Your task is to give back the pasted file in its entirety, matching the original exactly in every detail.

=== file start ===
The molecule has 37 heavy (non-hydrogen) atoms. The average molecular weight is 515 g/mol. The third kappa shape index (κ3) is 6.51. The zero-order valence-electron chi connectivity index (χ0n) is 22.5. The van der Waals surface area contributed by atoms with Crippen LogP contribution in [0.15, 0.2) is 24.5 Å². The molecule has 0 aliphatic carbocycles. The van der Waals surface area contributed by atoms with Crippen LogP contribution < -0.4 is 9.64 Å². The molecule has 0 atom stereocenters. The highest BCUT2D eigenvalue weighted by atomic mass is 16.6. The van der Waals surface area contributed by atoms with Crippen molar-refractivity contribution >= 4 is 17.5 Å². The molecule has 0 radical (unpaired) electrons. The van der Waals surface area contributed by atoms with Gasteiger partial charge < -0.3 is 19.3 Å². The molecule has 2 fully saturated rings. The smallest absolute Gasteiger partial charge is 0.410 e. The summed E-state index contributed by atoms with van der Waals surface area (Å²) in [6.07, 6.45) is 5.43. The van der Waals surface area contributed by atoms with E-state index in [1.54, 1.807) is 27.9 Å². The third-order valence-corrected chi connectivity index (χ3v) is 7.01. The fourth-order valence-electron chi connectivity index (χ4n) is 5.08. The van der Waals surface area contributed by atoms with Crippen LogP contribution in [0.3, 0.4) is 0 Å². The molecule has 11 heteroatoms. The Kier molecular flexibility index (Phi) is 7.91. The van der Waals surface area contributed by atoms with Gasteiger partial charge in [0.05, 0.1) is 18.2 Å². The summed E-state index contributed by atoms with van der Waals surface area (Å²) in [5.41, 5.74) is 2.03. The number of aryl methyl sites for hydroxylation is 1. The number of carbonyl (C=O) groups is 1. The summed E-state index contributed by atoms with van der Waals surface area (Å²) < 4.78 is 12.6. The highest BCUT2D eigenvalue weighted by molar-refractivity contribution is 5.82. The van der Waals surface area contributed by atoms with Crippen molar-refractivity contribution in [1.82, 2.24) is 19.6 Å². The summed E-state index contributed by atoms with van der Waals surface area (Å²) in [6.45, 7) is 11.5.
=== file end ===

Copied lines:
The molecule has 37 heavy (non-hydrogen) atoms. The average molecular weight is 515 g/mol. The third kappa shape index (κ3) is 6.51. The zero-order valence-electron chi connectivity index (χ0n) is 22.5. The van der Waals surface area contributed by atoms with Crippen LogP contribution in [0.15, 0.2) is 24.5 Å². The molecule has 0 aliphatic carbocycles. The van der Waals surface area contributed by atoms with Crippen LogP contribution < -0.4 is 9.64 Å². The molecule has 0 atom stereocenters. The highest BCUT2D eigenvalue weighted by atomic mass is 16.6. The van der Waals surface area contributed by atoms with Crippen molar-refractivity contribution >= 4 is 17.5 Å². The molecule has 0 radical (unpaired) electrons. The van der Waals surface area contributed by atoms with Gasteiger partial charge < -0.3 is 19.3 Å². The molecule has 2 fully saturated rings. The smallest absolute Gasteiger partial charge is 0.410 e. The summed E-state index contributed by atoms with van der Waals surface area (Å²) in [6.07, 6.45) is 5.43. The van der Waals surface area contributed by atoms with E-state index in [1.54, 1.807) is 27.9 Å². The third-order valence-corrected chi connectivity index (χ3v) is 7.01. The fourth-order valence-electron chi connectivity index (χ4n) is 5.08. The van der Waals surface area contributed by atoms with Crippen LogP contribution in [0.3, 0.4) is 0 Å². The molecule has 11 heteroatoms. The Kier molecular flexibility index (Phi) is 7.91. The van der Waals surface area contributed by atoms with Gasteiger partial charge in [0.05, 0.1) is 18.2 Å². The summed E-state index contributed by atoms with van der Waals surface area (Å²) in [5.41, 5.74) is 2.03. The number of aryl methyl sites for hydroxylation is 1. The number of carbonyl (C=O) groups is 1. The summed E-state index contributed by atoms with van der Waals surface area (Å²) < 4.78 is 12.6. The highest BCUT2D eigenvalue weighted by molar-refractivity contribution is 5.82. The van der Waals surface area contributed by atoms with Crippen molar-refractivity contribution in [1.82, 2.24) is 19.6 Å². The summed E-state index contributed by atoms with van der Waals surface area (Å²) in [6.45, 7) is 11.5.